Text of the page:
Beauty treatments: From IV fluids to colon hydrotherapy

The latest beauty treatments tread a fine line between risk and rejuvenation

Infusing energy: IV drips are Rishi Baveja’s go-to therapy for recovery from hangovers to tiredness | Aayush Goel Infusing energy: IV drips are Rishi Baveja’s go-to therapy for recovery from hangovers to tiredness | Aayush Goel

Nine years ago, Rishi Baveja survived a fatal bungee fall in Phuket. The Cambridge grad hit the waters of a lagoon at 80mph when the bungee cord tied around his feet unfastened. The Guardian reported, “He took the force of the impact on his chest, suffering a ruptured spleen, torn liver, collapsed lungs and massive bruising.” Baveja has also undergone two shoulder and hip operations in his eclectic medical history. “I have had a lot of medical things occur to me, so I know how horrible and painful it can be to have an IV put incorrectly,” he says. Today, IV drips are a part of his wellness routine.

Whether delirious and cranky from miserable hangovers or anticipating a flu or just plain dog-tired with work, Baveja, 31, has often gone for IV fluids to recover, not in a hospital but at a skincare clinic in Delhi called Isya Aesthetics. These IV fluids are a blend of vitamins and electrolytes that go directly into the bloodstream and ensure higher absorption of nutrients, claim its adherents. Baveja, who is now starting a chain of boxing-only gyms in Delhi, was introduced to IV fluid infusions in the UK. He swears by Isya’s hydration drips—just water and vitamin C. His IV shots at times also include B complexes, magnesium, calcium and glutathione, considered the mother of all antioxidants. “It is like a warm sensation coursing through your body. It is no more painful than getting a massage,” says Baveja.

IV drip vitamin therapy is the latest health fad, endorsed by celebrities like Rihanna, Kate Upton, Adele and Khloe Kardashian. “When I went to med school in America, we would get ourselves drips when we needed energy, if we had not slept well or were working long shifts,” says Kiran Sethi, celebrity dermatologist and founder of Isya Aesthetics. She then saw clinics offering IV drips “as jobs” coming up in the US and Europe, and thought “why can’t I do something similar in India?”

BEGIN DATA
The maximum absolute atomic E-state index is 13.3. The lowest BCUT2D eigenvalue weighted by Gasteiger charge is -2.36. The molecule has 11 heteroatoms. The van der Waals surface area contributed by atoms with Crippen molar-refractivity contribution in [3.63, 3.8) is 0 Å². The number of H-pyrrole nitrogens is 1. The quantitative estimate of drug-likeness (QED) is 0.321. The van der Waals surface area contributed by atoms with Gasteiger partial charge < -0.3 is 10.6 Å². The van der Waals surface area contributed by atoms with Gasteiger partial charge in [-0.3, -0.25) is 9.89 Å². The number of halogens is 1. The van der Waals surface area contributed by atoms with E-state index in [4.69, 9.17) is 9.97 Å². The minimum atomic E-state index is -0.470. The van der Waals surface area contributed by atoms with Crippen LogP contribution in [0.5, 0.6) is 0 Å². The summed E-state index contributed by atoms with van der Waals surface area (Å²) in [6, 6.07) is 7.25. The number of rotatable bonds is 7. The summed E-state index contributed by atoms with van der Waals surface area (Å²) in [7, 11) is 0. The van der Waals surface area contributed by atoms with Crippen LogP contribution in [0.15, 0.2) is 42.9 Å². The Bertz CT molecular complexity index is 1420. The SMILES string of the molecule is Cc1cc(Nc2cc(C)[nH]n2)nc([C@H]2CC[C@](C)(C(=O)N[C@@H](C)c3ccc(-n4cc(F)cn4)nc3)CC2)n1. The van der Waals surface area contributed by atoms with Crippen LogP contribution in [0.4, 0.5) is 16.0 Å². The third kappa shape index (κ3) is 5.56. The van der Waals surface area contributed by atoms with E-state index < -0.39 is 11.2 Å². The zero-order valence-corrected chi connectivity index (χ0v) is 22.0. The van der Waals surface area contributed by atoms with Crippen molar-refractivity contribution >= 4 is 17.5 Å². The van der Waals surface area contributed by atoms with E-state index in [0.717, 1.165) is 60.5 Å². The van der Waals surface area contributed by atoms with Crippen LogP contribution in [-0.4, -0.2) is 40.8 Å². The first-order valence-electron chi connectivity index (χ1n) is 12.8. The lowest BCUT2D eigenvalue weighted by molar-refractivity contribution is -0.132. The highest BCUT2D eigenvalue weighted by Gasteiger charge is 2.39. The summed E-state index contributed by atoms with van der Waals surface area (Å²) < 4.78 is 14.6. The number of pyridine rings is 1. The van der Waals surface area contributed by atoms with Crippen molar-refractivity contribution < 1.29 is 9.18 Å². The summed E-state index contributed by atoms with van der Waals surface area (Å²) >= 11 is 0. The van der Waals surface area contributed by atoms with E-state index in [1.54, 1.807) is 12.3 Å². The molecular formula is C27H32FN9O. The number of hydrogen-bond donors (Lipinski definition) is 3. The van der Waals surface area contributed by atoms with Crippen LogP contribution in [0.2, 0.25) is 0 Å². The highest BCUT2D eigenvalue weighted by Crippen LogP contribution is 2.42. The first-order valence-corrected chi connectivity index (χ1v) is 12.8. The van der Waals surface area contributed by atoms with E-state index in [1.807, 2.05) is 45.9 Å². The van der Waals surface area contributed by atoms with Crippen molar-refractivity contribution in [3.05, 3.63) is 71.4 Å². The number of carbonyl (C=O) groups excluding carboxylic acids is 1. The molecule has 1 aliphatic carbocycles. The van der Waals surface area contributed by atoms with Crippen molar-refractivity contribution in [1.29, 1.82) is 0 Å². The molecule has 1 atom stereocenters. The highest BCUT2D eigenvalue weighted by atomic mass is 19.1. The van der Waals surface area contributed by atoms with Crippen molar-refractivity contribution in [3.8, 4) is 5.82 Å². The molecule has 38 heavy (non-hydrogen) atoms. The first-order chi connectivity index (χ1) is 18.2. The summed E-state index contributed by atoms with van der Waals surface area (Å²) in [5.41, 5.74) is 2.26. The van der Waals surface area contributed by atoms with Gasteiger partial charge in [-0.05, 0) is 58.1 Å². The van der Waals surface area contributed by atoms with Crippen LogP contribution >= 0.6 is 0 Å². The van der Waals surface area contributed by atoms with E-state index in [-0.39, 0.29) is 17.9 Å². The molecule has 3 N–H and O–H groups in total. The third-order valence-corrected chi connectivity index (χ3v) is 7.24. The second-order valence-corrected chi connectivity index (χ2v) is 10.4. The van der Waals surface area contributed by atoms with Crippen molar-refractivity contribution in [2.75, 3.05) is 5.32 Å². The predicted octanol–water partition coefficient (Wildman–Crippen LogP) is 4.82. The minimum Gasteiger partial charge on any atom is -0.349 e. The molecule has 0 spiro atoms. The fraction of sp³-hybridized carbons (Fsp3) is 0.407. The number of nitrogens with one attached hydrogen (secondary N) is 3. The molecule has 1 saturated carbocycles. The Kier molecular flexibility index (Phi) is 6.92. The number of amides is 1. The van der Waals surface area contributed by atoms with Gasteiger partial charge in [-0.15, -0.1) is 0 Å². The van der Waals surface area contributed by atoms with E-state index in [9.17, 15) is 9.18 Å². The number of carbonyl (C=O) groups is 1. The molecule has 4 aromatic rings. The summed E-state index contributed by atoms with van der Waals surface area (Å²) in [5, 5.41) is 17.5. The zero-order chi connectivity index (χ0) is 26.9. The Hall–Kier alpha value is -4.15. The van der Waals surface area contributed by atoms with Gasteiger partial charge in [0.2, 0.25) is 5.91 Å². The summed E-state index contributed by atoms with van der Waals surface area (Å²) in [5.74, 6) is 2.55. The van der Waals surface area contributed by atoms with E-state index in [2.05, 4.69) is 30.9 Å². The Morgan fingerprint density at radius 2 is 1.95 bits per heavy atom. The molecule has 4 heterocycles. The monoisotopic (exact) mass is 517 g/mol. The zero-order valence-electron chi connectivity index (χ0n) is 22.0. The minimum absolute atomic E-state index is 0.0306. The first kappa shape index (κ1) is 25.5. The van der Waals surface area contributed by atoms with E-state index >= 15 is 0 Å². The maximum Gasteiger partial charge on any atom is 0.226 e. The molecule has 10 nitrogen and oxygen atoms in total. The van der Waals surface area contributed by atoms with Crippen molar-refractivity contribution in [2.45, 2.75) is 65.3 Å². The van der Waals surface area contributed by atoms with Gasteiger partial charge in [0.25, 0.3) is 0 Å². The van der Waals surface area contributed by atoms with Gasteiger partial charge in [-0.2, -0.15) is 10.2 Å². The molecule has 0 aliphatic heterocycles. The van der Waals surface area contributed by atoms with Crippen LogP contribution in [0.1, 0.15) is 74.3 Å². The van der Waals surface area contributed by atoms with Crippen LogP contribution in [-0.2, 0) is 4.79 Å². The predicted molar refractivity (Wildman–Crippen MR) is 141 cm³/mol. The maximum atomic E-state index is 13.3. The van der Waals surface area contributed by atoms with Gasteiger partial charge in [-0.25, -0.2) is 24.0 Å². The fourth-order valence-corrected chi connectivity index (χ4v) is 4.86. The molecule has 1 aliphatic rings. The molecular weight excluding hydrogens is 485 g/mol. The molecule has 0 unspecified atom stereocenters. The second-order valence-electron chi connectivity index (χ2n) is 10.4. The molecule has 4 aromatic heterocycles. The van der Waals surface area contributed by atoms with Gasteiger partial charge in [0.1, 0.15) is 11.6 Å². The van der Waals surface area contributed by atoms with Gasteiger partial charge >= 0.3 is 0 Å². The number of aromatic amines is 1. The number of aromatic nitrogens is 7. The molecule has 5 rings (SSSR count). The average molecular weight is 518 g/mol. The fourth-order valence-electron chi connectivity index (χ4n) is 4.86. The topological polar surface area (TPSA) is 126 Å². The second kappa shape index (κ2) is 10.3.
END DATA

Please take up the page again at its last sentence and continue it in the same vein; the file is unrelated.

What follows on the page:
When you apply creams, you only get 5-10 per cent absorption. When you create channels in the skin, the rate improves by 60 per cent. - Kiran Sethi, founder of Isya Aesthetics on the Aquagold treatment

Sethi introduced Delhi to IV fluid therapy two years ago, and has around 35-40 clients trooping in every month at Isya. While the US Food and Drug Administration has not approved drip infusions for aesthetic purposes, Isya offers these services in a special segment called ‘Drop Bar: IV Infusions and Boosters to promote overall health and wellness’, which is not openly advertised. The basic shot for dehydration prevention comes with high doses of vitamin B12. There are shots for building lean muscle mass, treating general malaise associated with partying and travel, boosting immunity and skin glow and the gold-star Magic Markle, costing Rs 17,000 a pop, for “limitless energy and glow” à la Duchess of Sussex Meghan Markle, Sethi’s icon. It comes with 2l of fluid and high doses of electrolytes with large portions of glutathione.

Glutathione is seen as the magic booster. But, Dr Sujit Shanshanwal, consultant dermatologist, Apollo Clinic, says that glutathione is approved only in liver damage, and is off-label for skin glow purposes. “As per the recent Drug Controller General of India guidelines, only 600mg of glutathione is allowed at a time. The doctor will not be medico-legally protected for giving high doses that are not approved,” he says.